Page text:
With respect to the corporate experience information in ProActive's proposal, the firm identified contracts under which it and its team member Olympus had demonstrated similar work, but it did not identify the value of the work that had been performed by subcontractors for each reference. E.g., AR, Tab 8, ProActive Initial Proposal, at 55-65. The lack of this information (which, as noted above, the RFP requested so that the NRC could consider whether the offeror itself had the experience, or had instead subcontracted some or all of the work) caused the evaluators to downgrade ProActive's proposal one point under the corporate experience factor. AR, Tab 14, Evaluation Panel Report, at 16.

For its key personnel, in its initial proposal, ProActive listed its president and vice president, and as on-site personnel, a contract manager, and a supervisor. AR, Tab 8, ProActive Initial Proposal, at 76-77. In its final proposal, under the heading of "KEY PERSONNEL (Factor 4)," ProActive submitted a new resume for a person described as the back-up to its contract manager. AR, Tab 11, ProActive Final Proposal, at 25. However, that resume did not state the individual's formal education and training. Id. at 26. The evaluators determined that the lack of this information for someone identified as key personnel justified downgrading ProActive's final proposal half a point under the key personnel factor. AR, Tab 14, Evaluation Panel Report, at 17.

The NRC evaluators summarized the point score results of the evaluation, along with the offered prices, as follows:



Understanding (40 pts)



Past Performance (30 pts)



Corporate Experience (20 pts)



Key Personnel (10 pts)



Total (100 pts)



Price (millions)[4]



AR, Tab 14, Evaluation Panel Report, at 7.[5]

In the narrative supporting the evaluation, the NRC identified multiple strengths for ATI's proposal under each evaluation factor, and identified one weakness: under the understanding of requirement factor, ATI had identified only one female employee to perform day porter service in one building. Id. at 8-11. For ProActive's proposal, the evaluators identified multiple strengths and as noted above, three weaknesses. Id. at 14-17.

After reviewing the evaluation results, the contracting officer performed a tradeoff between ATI's proposal and the proposals of each of the other offerors remaining in the competitive range.[6] Specifically with respect to ProActive, the contracting officer observed that ProActive's and ATI's proposals received equal technical scores, but that ATI had offered a lower price. Based on the technical evaluation and the significance of the lower price offered by ATI, the contracting officer determined that paying ProActive's higher price would not be justified, and therefore the contracting officer selected ATI for award. AR, Tab 15, Recommendation for Award, at 2.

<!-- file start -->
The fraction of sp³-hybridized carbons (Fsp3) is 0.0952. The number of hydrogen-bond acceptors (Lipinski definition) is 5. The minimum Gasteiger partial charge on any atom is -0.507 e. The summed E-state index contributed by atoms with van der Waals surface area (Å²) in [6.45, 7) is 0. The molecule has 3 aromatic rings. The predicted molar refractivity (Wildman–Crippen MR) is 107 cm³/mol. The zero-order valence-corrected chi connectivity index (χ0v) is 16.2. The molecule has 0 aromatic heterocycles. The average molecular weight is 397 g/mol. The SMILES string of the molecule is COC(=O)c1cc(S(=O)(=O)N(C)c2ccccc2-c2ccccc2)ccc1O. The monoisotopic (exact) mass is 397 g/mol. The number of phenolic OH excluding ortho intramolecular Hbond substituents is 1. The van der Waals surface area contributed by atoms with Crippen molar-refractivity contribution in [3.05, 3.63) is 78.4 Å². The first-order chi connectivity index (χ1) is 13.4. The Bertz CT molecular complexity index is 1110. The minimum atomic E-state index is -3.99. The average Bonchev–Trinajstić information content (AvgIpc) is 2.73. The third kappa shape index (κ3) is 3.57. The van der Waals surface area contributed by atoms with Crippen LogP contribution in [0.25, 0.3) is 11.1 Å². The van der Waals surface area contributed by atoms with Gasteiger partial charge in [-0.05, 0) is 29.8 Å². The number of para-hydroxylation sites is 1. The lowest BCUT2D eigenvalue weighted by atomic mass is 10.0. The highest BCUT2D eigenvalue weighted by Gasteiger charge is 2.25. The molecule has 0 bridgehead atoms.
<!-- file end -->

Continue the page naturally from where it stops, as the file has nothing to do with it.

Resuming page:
After receiving notice of the award and a debriefing, ProActive filed this protest.


ProActive argues that its proposal should not have been downgraded, should have received a perfect score, and therefore should have merited a tradeoff in favor of paying its higher price. ProActive also challenges each of the weaknesses that caused its proposal to be downgraded.

The NRC responds that the record demonstrates that the evaluation and resulting decision to select ATI's proposal at a lower price were both reasonable and consistent with the evaluation criteria.

In reviewing an agency's evaluation, we will not reevaluate technical proposals; instead, we will examine the agency's evaluation to ensure that it was reasonable and consistent with the solicitation's stated evaluation criteria and procurement statutes and regulations. Urban-Meridian Joint Venture, B-287168, B-287168.2, May 7, 2001, 2001 CPD para. 91 at 2. An offeror's mere disagreement with the evaluation is not sufficient to render the evaluation unreasonable. Ben-Mar Enters., Inc., B‑295781, Apr. 7, 2005, 2005 CPD para. 68 at 7.

As explained further below, the record supports the NRC's argument that its evaluation, and the resulting selection of ATI, were reasonable and consistent with the RFP. We address each of ProActive's arguments individually.

First, with respect to the past performance evaluation, ProActive challenges the agency's criticism that the offeror failed to adequately address an adverse past performance report concerning its team member by substituting another performance questionnaire in a form not permitted by the RFP. ProActive contends that the agency should not have considered the initial adverse reference, and the agency's concern about the form of the substituted reference elevates "form over substance." Protester's Comments at 4-5.

However, the record confirms that the NRC had a reasonable basis for its concern over the adverse performance. As noted above, one reference reported unfavorable ratings for Olympus's quality control and recycle program. When the agency raised this issue during discussions, ProActive's response did not address the adverse past performance. In addition, its substitution of a new past performance questionnaire did not allay the agency's concerns or provide comparable information, which the form specified in the RFP was designed to obtain. Accordingly, based on our review of the record, we find that the NRC's evaluation of a weakness under the past performance factor, which was then reflected in the lower point score, was reasonable.